Death by gasopods and the necessity of death penalty

Before I published my ideas about a scalable challenge mode for Subnautica I wanted to test some stuff that needed a clean game and since it included the oxygen abuse the speedrunner used (if you enter a base which has no oxygen, you get a save with oxygen instead of getting no save and respawning on the last base when died), I started a game in “survival” mode, that has tiny death penalty: you respawn at the last base, losing the items you collected since then.

I soon died go gasopods. Gasopods are mildly annoying creatures in the starter zone who release gas bombs if approached. You can easily avoid them, you can run away the bombs before they explode and you can run out of the gas when starting taking damage. Well, they are in the starter zone for a reason.

I completed the game in 125 hours on the hardcore mode (1 life only). I did not die to gasopods. Nor to Reapers, Ghosts, Dragons, Warpers, Crabsquids, lava and other mean bad things. How could I die in the starter zone?

Because I couldn’t care less to look around for gasopods. Because I was busy doing whatever I was doing to notice the gas bombs. Because I didn’t even pay attention to the HP meter. Why? Because I didn’t care, because there was no risk. The death came as surprise, but not as shock. I was somewhat annoyed for losing like 5 minutes of “progress”, but that’s it.

When playing in hardcore mode, I looked around all the time. I minded my surroundings because meanies could kill me and take away dozens of hours of progress. I didn’t look at the other screen without pausing first. I didn’t build or harvest without making sure that the area is secure. I didn’t walk around without my repulsion cannon.

In short: I was there. I was immersed in the world. I was swimming in an alien ocean looking for resources instead of “grinding mats lol”. The danger made it real. There was no place for sloppiness or “hold my beer” class nonsense.

Death penalty is necessary for the World to be a World. For the dangers to be real. For the player to pay attention to the surroundings. To care what kind of creature comes around (as opposed to dismiss them as “thrashmobs”). After dying to simple gasopods, I have no doubt left that a game without death penalty is a bad game.

PS: the rising star of the gaming scene, PUBG has a pretty strong death penalty, you are removed from the actual game and you lose rating. Yet, it’s a rising star with much more players than the “inclusive and accessible” games without death penalty.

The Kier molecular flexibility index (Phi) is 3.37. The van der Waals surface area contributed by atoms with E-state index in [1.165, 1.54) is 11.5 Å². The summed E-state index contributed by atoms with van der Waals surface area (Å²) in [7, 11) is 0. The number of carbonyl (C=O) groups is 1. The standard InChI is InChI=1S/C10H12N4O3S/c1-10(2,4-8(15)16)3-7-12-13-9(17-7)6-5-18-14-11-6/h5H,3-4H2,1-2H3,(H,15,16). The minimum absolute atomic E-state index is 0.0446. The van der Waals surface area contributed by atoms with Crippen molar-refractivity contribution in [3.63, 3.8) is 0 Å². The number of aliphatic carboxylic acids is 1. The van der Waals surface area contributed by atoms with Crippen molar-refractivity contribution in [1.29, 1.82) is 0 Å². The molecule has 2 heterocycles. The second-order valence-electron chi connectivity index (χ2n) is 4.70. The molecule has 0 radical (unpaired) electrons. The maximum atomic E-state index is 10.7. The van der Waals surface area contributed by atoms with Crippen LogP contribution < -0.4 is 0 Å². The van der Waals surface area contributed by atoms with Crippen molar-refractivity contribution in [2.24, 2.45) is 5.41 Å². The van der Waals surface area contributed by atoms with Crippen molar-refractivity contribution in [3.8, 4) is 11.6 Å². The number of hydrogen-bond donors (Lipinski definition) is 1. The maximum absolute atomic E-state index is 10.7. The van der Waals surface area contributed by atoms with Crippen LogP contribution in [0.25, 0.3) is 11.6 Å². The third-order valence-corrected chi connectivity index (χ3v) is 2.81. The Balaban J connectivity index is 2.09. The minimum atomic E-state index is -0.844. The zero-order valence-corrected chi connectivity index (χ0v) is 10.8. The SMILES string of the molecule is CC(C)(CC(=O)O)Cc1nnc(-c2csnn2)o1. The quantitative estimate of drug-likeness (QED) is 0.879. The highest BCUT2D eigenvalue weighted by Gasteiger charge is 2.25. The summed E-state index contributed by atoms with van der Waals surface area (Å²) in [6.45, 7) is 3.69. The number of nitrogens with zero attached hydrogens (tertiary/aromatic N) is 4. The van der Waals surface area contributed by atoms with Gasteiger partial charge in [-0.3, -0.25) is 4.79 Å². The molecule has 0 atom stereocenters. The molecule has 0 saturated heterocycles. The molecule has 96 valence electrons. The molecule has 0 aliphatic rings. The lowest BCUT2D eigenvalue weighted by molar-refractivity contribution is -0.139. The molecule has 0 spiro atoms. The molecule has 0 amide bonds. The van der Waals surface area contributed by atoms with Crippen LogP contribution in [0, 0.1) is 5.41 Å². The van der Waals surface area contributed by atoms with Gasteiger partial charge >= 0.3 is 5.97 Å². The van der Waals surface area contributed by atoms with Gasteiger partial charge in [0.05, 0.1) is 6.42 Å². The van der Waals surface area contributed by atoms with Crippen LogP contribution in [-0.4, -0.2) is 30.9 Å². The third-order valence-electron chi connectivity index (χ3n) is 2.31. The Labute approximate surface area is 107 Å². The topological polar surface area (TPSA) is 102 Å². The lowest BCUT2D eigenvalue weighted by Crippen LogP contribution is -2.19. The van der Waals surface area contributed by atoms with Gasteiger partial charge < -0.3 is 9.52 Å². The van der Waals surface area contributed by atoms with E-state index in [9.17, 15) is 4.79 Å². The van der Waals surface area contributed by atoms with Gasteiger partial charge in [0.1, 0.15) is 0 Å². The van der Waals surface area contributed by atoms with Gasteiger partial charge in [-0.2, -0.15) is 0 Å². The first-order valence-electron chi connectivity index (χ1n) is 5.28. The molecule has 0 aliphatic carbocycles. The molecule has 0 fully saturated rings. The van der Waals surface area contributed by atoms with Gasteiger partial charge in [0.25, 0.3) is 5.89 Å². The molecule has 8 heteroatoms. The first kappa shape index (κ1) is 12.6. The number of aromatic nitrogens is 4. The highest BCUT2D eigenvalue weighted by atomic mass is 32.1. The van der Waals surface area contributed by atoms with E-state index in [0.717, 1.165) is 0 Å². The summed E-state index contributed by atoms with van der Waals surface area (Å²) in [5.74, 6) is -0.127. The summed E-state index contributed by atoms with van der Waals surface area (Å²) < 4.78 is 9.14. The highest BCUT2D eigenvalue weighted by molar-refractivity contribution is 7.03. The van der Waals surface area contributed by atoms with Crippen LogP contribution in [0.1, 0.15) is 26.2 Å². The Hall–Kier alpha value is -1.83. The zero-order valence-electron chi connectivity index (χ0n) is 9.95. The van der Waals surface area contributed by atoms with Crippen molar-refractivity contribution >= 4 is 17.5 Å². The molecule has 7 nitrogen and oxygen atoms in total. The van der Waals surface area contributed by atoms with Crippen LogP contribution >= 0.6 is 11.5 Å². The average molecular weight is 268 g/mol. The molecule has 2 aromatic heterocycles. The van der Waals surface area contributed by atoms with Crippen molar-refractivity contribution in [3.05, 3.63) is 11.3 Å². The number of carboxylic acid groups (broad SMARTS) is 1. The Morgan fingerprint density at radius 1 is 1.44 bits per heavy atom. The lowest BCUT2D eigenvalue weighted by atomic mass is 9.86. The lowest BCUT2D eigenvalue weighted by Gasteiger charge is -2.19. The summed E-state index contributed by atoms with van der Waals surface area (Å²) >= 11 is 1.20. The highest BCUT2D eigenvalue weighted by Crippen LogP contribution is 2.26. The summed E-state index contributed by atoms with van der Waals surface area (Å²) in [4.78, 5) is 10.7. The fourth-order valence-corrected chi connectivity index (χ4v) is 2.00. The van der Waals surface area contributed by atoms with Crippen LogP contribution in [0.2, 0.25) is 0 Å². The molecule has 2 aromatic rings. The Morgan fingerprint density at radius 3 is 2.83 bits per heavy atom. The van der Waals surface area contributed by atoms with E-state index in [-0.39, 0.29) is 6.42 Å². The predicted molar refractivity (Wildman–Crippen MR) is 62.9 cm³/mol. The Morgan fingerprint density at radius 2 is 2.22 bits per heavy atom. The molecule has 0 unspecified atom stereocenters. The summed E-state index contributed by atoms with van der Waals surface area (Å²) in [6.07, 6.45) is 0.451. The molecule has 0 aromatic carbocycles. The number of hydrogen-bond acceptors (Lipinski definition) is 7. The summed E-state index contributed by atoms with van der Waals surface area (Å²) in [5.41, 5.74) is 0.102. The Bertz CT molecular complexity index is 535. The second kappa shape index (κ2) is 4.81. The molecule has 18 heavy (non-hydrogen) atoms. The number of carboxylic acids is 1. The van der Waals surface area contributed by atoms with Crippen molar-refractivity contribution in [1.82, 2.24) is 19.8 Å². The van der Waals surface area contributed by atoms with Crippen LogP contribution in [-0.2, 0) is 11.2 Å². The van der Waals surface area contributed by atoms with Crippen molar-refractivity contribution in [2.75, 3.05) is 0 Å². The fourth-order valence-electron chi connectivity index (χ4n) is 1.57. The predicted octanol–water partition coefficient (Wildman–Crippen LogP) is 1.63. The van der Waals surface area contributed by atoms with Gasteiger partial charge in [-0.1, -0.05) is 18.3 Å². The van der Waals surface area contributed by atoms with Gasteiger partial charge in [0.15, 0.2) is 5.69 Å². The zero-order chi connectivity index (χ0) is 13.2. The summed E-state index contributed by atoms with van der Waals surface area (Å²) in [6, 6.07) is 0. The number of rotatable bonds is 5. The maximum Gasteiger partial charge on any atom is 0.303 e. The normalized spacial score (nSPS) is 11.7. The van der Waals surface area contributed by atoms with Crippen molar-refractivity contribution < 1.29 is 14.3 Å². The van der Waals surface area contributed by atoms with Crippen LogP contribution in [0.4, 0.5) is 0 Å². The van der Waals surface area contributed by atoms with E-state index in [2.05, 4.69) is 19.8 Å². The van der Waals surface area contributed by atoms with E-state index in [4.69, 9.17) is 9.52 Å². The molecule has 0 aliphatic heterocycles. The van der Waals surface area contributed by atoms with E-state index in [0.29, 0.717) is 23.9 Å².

Author: Gevlon

My blog: https://greedygoblinblog.wordpress.com/

4 thoughts on “Death by gasopods and the necessity of death penalty”

  1. Seriously? No. You would literally have to be the king of the fire dancing idiots to die from a gasopod. Or… do it intentionally. Really. First. you have to get too close. Then you have to be too stupid to notice the yellow dots. Then you have to wait for them to explode. Then you have to stay in the bad until you die.

    And wait… what other screen?

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  2. That’s the point. I don’t think that the morons and slackers are born this way or can’t be redeemed. They are created by our tolerance to their uselessness. Given proper conditions (like someone is writing blogpost and doesn’t really care about the play he does), anyone can be M&S. That’s why we need death penalty to make sure that people don’t approach the game with such mindset.

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  3. We’ve had a Hardcore mode in Diablo for a long time. If I remember correctly only about 5% of players ever chose it over softcore.
    In PoE, about a quarter of the players and most streamers choose Hardcore.

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  4. @Stawek: I didn’t say “total” death penalty, which permadeath is. Especally in games which are fast-paced and heavy on hand-eye coordination, death can happen from honest mistakes or simply not being fast enough. That doesn’t warrant losing all progress. But players should lose *some* progress to care at all about improving.

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